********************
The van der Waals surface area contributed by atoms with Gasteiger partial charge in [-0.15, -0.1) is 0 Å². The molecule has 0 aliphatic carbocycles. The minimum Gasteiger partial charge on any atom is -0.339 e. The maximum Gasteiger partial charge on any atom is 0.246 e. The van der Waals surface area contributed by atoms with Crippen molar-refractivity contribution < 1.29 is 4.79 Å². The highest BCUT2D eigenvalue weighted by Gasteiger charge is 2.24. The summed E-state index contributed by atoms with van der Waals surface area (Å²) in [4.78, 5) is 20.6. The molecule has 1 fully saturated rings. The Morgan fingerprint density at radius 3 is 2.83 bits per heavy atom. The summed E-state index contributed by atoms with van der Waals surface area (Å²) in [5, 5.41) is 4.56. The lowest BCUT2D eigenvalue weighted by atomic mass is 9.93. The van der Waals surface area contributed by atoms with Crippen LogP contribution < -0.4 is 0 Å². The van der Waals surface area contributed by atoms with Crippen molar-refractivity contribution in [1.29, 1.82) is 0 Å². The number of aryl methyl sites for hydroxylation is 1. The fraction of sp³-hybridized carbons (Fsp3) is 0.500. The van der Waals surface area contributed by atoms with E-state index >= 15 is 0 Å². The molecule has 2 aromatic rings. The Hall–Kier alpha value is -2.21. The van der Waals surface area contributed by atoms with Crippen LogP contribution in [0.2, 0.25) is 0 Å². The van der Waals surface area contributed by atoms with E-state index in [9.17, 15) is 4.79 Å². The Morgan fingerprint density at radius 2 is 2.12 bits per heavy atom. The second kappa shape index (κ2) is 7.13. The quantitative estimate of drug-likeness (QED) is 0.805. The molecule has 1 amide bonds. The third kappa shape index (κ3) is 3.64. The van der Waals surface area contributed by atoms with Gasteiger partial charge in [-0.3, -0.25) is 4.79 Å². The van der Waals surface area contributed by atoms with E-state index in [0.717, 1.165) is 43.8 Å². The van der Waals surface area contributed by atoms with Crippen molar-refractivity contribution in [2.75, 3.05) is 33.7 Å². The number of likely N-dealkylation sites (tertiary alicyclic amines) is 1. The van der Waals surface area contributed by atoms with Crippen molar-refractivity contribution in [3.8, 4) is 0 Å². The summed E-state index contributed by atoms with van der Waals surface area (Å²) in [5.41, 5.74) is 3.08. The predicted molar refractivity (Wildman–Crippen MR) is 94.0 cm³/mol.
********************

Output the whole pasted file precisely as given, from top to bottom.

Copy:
The van der Waals surface area contributed by atoms with Gasteiger partial charge in [-0.15, -0.1) is 0 Å². The molecule has 0 aliphatic carbocycles. The minimum Gasteiger partial charge on any atom is -0.339 e. The maximum Gasteiger partial charge on any atom is 0.246 e. The van der Waals surface area contributed by atoms with Crippen molar-refractivity contribution < 1.29 is 4.79 Å². The highest BCUT2D eigenvalue weighted by Gasteiger charge is 2.24. The summed E-state index contributed by atoms with van der Waals surface area (Å²) in [4.78, 5) is 20.6. The molecule has 1 fully saturated rings. The Morgan fingerprint density at radius 3 is 2.83 bits per heavy atom. The summed E-state index contributed by atoms with van der Waals surface area (Å²) in [5, 5.41) is 4.56. The lowest BCUT2D eigenvalue weighted by atomic mass is 9.93. The van der Waals surface area contributed by atoms with Crippen LogP contribution < -0.4 is 0 Å². The van der Waals surface area contributed by atoms with Crippen molar-refractivity contribution in [1.29, 1.82) is 0 Å². The number of aryl methyl sites for hydroxylation is 1. The fraction of sp³-hybridized carbons (Fsp3) is 0.500. The van der Waals surface area contributed by atoms with E-state index >= 15 is 0 Å². The molecule has 2 aromatic rings. The Hall–Kier alpha value is -2.21. The van der Waals surface area contributed by atoms with Crippen LogP contribution in [0.2, 0.25) is 0 Å². The van der Waals surface area contributed by atoms with E-state index in [9.17, 15) is 4.79 Å². The Morgan fingerprint density at radius 2 is 2.12 bits per heavy atom. The second kappa shape index (κ2) is 7.13. The quantitative estimate of drug-likeness (QED) is 0.805. The molecule has 1 amide bonds. The third kappa shape index (κ3) is 3.64. The van der Waals surface area contributed by atoms with Gasteiger partial charge in [-0.3, -0.25) is 4.79 Å². The van der Waals surface area contributed by atoms with E-state index in [0.717, 1.165) is 43.8 Å². The van der Waals surface area contributed by atoms with Crippen molar-refractivity contribution in [2.75, 3.05) is 33.7 Å². The number of likely N-dealkylation sites (tertiary alicyclic amines) is 1. The van der Waals surface area contributed by atoms with Crippen molar-refractivity contribution in [3.8, 4) is 0 Å². The summed E-state index contributed by atoms with van der Waals surface area (Å²) in [5.41, 5.74) is 3.08. The predicted molar refractivity (Wildman–Crippen MR) is 94.0 cm³/mol.